Monday, December 4, 2023 | Back issues
Courthouse News Service Courthouse News Service

Charges Filed in Deadly 1993 LA Apartment Fire

Two men and a woman face capital murder charges over a 1993 blaze that killed 10 people in a Westlake apartment building where vulnerable Central American immigrants lived, authorities said Tuesday.

LOS ANGELES (CN) – Two men and a woman face capital murder charges over a 1993 blaze that killed 10 people in a Westlake apartment building where vulnerable Central American immigrants lived, authorities said Tuesday.

Los Angeles Police Chief Charlie Beck said authorities on Friday arrested Ramiro Alberto Valerio, 43, of Palmdale and Joseph Alberto Monge, 41, of Montebello. A third individual, Johanna Lopez, was arrested in 2011 for her part in the arson.  County prosecutors filed capital murder charges against all three defendants on Tuesday.

Beck said he expects the arrest of a fourth suspect in the “near future,” but declined to name him. Prosecutors will refile charges against Lopez.

“We believe this is the most horrific case of arson in the city of Los Angeles' history. We have seen other fires that took multiple lives. This one was intentionally set and that makes it even more heinous,” Beck said.

The accused were linked to an 18th Street gang known as Columbia Lil Cycos. Prosecutors believe so-called “shot caller” Valerio, Monge and Lopez started the fire after the building manager kicked out drug dealers from the building on the 300 block of South Burlington in the LAPD’s Rampart Division, which operates in four neighborhoods west of downtown.

Valerio, also known as Greedy, has been held on a $25 million bond. Monge, also known as Droopy, is being held on a $2 million bond.

The May 3, 1993, fire in the 40-unit, three-story building was home to poor Central American immigrants. The fire started on the second floor of the building.

As the blaze tore through hallways, residents formed human chains. Others tied bedsheets together to lower themselves to safety. Some residents were forced to rescue their children from the blaze by dropping them from windows to people below.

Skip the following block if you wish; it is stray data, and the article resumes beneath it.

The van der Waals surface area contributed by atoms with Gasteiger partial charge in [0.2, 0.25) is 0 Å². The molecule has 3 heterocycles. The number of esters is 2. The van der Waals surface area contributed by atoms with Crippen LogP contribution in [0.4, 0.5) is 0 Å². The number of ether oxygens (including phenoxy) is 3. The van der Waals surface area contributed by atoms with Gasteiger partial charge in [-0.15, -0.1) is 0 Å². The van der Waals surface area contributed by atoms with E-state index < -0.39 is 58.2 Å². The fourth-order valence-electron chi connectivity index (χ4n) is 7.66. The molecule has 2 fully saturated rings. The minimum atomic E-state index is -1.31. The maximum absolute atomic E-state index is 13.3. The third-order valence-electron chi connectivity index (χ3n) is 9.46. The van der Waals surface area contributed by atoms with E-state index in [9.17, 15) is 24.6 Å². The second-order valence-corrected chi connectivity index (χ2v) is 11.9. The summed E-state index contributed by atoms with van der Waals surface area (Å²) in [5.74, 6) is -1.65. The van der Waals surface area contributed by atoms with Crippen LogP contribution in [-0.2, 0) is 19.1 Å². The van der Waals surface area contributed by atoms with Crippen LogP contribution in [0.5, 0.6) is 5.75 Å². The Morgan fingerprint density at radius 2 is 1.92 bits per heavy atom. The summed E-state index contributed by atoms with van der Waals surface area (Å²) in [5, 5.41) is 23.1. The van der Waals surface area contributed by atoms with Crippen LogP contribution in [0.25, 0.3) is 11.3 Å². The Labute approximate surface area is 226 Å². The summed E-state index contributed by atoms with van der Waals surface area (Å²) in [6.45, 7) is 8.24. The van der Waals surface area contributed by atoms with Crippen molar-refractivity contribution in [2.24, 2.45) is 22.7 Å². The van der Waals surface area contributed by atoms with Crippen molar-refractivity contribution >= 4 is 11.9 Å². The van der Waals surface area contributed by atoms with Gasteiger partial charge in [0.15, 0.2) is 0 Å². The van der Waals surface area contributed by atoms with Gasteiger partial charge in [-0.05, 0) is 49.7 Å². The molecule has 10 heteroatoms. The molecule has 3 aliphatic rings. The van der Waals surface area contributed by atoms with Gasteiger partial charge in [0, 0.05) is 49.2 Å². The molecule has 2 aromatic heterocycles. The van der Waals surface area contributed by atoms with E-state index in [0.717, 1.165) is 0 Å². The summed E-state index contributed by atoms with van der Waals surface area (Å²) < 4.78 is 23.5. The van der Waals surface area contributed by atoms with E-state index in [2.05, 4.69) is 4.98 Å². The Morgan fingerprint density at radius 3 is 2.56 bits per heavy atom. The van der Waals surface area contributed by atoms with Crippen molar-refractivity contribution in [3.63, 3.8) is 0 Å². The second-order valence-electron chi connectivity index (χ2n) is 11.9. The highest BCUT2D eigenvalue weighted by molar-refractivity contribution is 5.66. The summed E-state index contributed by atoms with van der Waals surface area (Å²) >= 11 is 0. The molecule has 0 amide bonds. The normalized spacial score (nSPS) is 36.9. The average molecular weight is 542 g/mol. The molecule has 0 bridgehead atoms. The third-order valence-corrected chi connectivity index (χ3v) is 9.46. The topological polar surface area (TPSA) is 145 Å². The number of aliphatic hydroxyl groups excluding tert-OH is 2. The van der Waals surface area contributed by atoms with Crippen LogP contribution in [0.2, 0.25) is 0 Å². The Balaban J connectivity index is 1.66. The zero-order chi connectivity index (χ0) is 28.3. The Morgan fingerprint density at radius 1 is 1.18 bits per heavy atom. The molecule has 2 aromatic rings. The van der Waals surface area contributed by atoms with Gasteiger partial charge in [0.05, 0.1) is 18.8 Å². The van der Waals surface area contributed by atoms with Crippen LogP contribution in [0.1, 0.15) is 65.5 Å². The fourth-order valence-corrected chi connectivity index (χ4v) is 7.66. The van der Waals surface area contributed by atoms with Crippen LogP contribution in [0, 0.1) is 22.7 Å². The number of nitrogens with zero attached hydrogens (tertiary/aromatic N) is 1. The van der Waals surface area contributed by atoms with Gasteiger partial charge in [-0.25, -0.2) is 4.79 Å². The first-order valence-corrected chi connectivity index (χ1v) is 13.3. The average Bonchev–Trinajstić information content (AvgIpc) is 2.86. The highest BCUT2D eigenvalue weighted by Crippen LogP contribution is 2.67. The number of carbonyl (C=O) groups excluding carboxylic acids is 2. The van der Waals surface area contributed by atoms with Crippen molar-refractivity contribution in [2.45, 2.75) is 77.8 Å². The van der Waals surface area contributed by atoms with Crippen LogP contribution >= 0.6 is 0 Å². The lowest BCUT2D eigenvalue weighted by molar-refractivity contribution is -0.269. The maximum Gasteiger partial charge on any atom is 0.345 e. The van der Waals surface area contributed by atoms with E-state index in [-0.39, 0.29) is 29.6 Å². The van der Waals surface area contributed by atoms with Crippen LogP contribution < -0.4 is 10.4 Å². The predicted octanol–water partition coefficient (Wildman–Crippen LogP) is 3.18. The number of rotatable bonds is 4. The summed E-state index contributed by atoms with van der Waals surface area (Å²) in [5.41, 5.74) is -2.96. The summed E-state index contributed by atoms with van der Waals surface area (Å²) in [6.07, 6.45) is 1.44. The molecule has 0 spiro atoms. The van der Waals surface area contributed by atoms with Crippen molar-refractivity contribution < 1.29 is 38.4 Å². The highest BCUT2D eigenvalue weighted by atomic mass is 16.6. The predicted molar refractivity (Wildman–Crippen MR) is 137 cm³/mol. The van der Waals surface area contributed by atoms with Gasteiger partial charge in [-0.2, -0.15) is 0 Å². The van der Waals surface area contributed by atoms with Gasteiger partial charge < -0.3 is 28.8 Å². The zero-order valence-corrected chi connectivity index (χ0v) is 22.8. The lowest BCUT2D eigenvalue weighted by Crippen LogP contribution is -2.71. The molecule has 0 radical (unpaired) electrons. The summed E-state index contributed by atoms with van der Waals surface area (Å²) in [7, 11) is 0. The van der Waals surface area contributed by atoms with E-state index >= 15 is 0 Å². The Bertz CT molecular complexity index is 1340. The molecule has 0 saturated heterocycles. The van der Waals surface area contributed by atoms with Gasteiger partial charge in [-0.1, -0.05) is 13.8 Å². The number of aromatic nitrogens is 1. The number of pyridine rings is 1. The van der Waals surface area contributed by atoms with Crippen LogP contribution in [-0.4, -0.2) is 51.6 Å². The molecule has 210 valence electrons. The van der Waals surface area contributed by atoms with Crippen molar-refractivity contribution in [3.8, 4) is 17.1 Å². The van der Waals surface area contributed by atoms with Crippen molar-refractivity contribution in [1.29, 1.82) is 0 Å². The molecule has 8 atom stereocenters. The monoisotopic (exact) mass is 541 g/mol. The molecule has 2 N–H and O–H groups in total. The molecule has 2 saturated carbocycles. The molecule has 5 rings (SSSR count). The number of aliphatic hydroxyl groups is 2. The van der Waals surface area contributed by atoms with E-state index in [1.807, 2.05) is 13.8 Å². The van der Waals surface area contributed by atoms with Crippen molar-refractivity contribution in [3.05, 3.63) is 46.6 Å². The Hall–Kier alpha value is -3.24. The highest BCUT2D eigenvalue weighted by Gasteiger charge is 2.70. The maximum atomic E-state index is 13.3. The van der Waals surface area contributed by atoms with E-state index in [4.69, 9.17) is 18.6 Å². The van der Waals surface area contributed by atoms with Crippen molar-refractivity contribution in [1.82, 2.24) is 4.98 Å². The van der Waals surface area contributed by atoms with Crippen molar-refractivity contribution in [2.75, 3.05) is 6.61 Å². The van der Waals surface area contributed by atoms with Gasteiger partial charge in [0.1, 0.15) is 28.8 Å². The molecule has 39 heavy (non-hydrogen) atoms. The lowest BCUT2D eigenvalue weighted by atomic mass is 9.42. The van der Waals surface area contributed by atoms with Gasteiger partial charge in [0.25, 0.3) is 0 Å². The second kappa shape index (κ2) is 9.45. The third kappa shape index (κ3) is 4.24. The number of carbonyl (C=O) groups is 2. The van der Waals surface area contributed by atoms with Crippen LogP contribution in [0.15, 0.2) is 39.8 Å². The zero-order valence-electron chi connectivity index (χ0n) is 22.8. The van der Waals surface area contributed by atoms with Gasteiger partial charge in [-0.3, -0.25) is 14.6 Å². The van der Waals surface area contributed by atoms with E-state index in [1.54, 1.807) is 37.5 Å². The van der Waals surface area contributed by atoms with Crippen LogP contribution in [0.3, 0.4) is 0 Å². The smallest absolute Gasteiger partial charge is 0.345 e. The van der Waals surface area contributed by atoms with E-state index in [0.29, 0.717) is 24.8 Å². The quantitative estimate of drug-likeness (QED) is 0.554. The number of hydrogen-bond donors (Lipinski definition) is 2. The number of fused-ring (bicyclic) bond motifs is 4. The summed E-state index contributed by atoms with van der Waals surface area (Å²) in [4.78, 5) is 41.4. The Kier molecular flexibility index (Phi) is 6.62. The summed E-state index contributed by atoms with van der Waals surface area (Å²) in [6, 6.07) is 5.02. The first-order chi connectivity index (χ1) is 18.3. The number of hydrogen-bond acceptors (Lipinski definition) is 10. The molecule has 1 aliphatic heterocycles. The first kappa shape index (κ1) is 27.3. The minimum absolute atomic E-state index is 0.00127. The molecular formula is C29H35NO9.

One pregnant woman who was nearly full-term died from smoke inhalation. A Caesarean section rescued the child. Beck said three other unborn children perished in the fire along with seven children and three adults, including two pregnant women.

Beck said investigators took another look at the case in 2013, approaching witnesses and building a case that led to the Feb. 3 arrests. Capt. William Hayes told reporters that investigators had linked the two men to the crime at least five years ago.

Los Angeles County District Attorney Jackie Lacey said Valerio and Monge face 12 counts of capital murder with special circumstances each, and charges of murder in the commission of an arson or financial gain. She said her office will decide whether to pursue the death penalty after a preliminary hearing.

She said the blaze was started with the intent to intimidate the building manager and residents who wanted the dealers out. The manager had placed a mattress in the hallway as she was rearranging furniture in her apartment when the mattress was set on fire, the Lacey’s office said.

The victims died of smoke inhalation on the top floor of the building. Dozens of other people were injured.

Among the dead were pregnant mother Olga Leon, 24, her 7-year-old daughter Rosia and 4-year-old sons Jesus and Jose. Alejandrina Roblero, 29, and her three children, Leyver, 11 and 6-year-olds William and Yadira also perished as did 21-year-old Rosalia Ruiz, who was pregnant, and 1-year-old Lancy Mateo.

“This case is a reminder of what it was like to live in Los Angeles County in the early 1990s, when drug-fueled violence was at its height,” Lacey said.

The owner was cited for code violations after an earlier fire in two apartments, according to reports at the time of the fire. Inspectors determined smoke alarms had been disconnected and that fire doors were propped or nailed open, a hazard that would allow a blaze to spread more rapidly.

Beck noted that violent crimes was at their “zenith” in 1993. He said that there were 1,100 murders that year, including 150 murders in the Rampart Division.

“In that kind of atmosphere, witnesses don’t come forward,” Beck said.

Lacey and Beck declined to comment on what additional evidence led to the arrests, besides witness statements.

This is not the first time authorities have pressed charges in connection with the attack. Prosecutors charged gang members Rogelio Andrade and Allan Lobos, but dropped the charges in 1999, according to the Los Angeles Times.

Categories / Criminal

Subscribe to Closing Arguments

Sign up for new weekly newsletter Closing Arguments to get the latest about ongoing trials, major litigation and hot cases and rulings in courthouses around the U.S. and the world.